No comment necessary. Lifespans have been leveling off and genetic engineering is becoming a big deal. Some of the biggest struggles now are about improving life quality — fighting Alzheimer’s, for example. I wrote a whole novel about medicine designed to fight the effects of age (although it also extended life well past 100). I stand by the prediction that, by 2050, accident and violence will be the leading causes of death. And not because we’ve descended into a Mad Max hellscape.
Prediction 5: The solar system is ours – if we get off our asses.
We haven’t gotten off our asses.
Prediction 6: The computer revolution will leave us with a society that is almost unrecognizable.
I overstated things a bit. I no longer think our society will ever become “unrecognizable”, at least not in the short term. But computers are even more infested in our lives than ever. We can literally carry them in our pockets. And it has transformed society. People who used to be isolated from the world because of age or infirmity now have a link to the outside world. I have friends that I only know from online. I have a great sister-in-law my brother met online. My children can talk to their grandparents via video chat. My 2-year-old can work an iPhone better than many people my age. This is all new, dramatic and wonderful.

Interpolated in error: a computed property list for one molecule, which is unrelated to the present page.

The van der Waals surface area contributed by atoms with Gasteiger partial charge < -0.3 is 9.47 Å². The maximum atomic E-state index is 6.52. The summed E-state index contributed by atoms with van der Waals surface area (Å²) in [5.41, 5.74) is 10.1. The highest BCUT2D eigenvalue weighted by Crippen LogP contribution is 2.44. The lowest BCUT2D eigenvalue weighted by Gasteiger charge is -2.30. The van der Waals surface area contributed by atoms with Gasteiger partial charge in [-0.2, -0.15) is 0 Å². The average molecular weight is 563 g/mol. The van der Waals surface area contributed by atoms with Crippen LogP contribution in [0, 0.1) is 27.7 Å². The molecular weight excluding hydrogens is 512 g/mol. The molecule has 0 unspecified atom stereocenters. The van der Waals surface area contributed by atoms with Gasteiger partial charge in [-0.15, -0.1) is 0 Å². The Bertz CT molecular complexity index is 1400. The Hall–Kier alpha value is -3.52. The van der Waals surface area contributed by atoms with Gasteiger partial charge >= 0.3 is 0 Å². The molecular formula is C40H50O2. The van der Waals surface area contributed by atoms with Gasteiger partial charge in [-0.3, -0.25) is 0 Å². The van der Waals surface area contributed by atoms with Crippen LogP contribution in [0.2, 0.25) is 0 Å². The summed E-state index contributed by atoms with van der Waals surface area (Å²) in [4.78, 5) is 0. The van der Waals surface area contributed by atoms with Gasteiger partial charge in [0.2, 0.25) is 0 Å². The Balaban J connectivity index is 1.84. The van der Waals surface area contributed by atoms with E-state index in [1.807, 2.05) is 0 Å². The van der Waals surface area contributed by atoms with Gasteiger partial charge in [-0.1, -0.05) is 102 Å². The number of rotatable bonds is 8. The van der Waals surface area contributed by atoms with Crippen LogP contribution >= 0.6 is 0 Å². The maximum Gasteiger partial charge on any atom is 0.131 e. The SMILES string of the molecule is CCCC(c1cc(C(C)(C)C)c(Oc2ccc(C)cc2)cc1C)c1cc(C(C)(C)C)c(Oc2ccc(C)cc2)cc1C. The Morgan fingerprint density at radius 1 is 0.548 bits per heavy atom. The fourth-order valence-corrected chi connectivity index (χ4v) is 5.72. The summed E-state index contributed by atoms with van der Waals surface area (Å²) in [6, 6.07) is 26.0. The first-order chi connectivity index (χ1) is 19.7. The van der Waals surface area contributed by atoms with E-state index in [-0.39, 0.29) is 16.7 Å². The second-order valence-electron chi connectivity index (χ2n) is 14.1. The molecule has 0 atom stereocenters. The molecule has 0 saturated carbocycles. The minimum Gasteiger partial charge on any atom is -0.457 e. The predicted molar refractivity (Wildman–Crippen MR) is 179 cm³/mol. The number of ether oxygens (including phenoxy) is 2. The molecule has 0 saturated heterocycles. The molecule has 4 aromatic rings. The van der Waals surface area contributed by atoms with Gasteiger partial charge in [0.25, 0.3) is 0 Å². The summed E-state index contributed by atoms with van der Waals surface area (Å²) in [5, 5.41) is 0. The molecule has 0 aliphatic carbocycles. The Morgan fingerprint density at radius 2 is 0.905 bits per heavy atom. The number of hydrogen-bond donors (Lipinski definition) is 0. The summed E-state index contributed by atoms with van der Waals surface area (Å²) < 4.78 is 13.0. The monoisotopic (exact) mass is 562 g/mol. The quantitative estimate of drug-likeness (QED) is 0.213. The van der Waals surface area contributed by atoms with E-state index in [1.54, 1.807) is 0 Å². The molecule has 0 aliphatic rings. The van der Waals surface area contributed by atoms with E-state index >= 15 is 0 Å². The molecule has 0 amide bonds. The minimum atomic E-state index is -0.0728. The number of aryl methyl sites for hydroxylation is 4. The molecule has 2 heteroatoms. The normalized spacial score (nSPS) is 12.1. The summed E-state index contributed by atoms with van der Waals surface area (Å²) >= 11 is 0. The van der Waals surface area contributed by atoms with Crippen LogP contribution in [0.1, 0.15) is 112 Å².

Prediction 7: The present trend toward more conservative sexual mores will retreat if/when venereal disease is conquered.
Sort of. We’re more open about sexuality. Gays can now marry and the big pushes are for the rights of transexuals and sex workers. It does seem like people are having fewer partners. But, overall, I would say we are moving toward a more sexually mature society. Sixteen years ago, major politicians could bash gays and “sluts” with impunity. That’s no longer the case. And if we conquer venereal disease, I expect a lot of the remaining Victorianism to retreat.
Prediction 8: Religious fundamentalism will produce some ugly incidents, possibly some big wars. It will prove the greatest remaining threat to human liberty.
A year after I wrote those words, fundamentalist fanatics attacked New York and Washington. And we are now engaged in a great struggle against radical Islam. So, yeah, I think was right about that. Although Russia could start getting dangerous again for purely secular reasons.
Prediction 9: Marijuana will be legalized in the United States and most of the civilized world. The emphasis on drugs will switch from criminal to medical.
I thought this one was risky. Now I see it wasn’t bold enough. My daughter will grow up in a world where marijuana is treated the same as alcohol.